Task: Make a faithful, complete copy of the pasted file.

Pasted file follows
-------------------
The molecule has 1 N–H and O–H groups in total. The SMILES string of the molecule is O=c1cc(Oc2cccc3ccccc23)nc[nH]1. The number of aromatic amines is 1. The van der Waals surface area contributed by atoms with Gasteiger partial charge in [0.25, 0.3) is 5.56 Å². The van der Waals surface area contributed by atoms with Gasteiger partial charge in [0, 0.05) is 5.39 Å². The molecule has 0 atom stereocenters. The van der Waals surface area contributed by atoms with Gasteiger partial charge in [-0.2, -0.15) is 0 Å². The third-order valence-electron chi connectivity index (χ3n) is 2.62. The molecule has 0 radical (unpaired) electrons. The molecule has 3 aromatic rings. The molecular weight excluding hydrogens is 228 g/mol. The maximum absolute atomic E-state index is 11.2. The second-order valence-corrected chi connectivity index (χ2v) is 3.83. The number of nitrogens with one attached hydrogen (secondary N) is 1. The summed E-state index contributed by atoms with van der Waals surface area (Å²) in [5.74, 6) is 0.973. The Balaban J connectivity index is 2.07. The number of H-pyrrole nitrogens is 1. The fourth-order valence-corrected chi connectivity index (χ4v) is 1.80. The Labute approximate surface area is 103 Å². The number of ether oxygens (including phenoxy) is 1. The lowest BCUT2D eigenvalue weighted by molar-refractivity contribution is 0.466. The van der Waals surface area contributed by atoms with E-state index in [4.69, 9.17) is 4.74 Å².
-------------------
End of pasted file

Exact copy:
The molecule has 1 N–H and O–H groups in total. The SMILES string of the molecule is O=c1cc(Oc2cccc3ccccc23)nc[nH]1. The number of aromatic amines is 1. The van der Waals surface area contributed by atoms with Gasteiger partial charge in [0.25, 0.3) is 5.56 Å². The van der Waals surface area contributed by atoms with Gasteiger partial charge in [0, 0.05) is 5.39 Å². The molecule has 0 atom stereocenters. The van der Waals surface area contributed by atoms with Gasteiger partial charge in [-0.2, -0.15) is 0 Å². The third-order valence-electron chi connectivity index (χ3n) is 2.62. The molecule has 0 radical (unpaired) electrons. The molecule has 3 aromatic rings. The molecular weight excluding hydrogens is 228 g/mol. The maximum absolute atomic E-state index is 11.2. The second-order valence-corrected chi connectivity index (χ2v) is 3.83. The number of nitrogens with one attached hydrogen (secondary N) is 1. The summed E-state index contributed by atoms with van der Waals surface area (Å²) in [5.74, 6) is 0.973. The Balaban J connectivity index is 2.07. The number of H-pyrrole nitrogens is 1. The fourth-order valence-corrected chi connectivity index (χ4v) is 1.80. The Labute approximate surface area is 103 Å². The number of ether oxygens (including phenoxy) is 1. The lowest BCUT2D eigenvalue weighted by molar-refractivity contribution is 0.466. The van der Waals surface area contributed by atoms with E-state index in [4.69, 9.17) is 4.74 Å².